When Change Doesn’t Work – Cut Bait and Run!
Upon returning to work from maternity leave, Elizabeth was faced with a number of changes to the organization that had transpired in her absence. Her department underwent a major restructuring resulting in new management and significant changes to the scope of her work. Always up for a new challenge, Elizabeth hit the ground running and was initially optimistic about the recent transitions.
After a few months however, Elizabeth struggled with balancing work and motherhood, and as her new duties were no longer a source of passion and fulfillment for her, she found herself struggling to adapt to the direction her organization was going. Deciding to cut her losses and view this as an opportunity to focus on her family for the time being, Elizabeth made the decision to resign from her position.
Fortunately for Elizabeth, her story had a positive outcome although she struggled with the change she was presented with. In so many instances of change in the workplace, we often try our very hardest to maintain an optimistic mindset when presented with a difficult situation. Sometimes, we can overcome the challenge and are able to learn and grow from the experience. Other times, we need to be able to recognize when it is time to take a step back, cut bait and run.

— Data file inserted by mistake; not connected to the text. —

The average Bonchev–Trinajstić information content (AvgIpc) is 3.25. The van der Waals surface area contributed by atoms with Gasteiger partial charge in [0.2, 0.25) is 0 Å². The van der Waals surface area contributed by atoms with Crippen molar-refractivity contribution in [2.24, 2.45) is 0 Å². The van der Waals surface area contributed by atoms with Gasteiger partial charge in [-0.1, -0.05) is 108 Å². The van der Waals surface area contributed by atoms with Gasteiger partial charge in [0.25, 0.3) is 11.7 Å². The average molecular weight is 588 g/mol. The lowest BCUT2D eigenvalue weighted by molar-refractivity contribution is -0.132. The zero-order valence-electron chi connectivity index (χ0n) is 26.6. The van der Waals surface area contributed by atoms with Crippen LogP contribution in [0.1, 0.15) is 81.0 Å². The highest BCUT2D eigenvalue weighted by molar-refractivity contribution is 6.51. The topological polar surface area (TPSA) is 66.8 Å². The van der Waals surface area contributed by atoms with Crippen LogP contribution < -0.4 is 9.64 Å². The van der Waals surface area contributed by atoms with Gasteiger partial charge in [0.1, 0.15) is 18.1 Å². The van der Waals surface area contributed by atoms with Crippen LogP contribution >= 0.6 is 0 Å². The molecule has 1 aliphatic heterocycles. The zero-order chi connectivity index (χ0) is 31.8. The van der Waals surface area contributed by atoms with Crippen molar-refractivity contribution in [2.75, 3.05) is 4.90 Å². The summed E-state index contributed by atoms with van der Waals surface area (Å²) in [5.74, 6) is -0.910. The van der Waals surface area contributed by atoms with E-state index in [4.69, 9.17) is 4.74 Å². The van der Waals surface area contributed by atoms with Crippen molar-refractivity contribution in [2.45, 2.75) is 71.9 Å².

There are a few questions you must ask yourself with determining when we should keep trying, and when we should admit defeat. Have you adopted a positive mindset and approached the challenge with a willingness to succeed? Have you accepted that change is inevitable and attempted to use the situation as an opportunity for growth? Have you been successful in dealing with other transitions that you’ve been faced with, but just can’t seem to overcome this one? If the answer is yes to even one of these, it may be time to move on.
Even the most professionally successful of us don’t win every battle. We are all human and all have to take a step back and recognize that moving on from a situation that is unwinnable is not a sign of failure, rather an indication of professional maturity in understanding that the stress and negativity that some circumstances bring about are simply not worth our time and energy.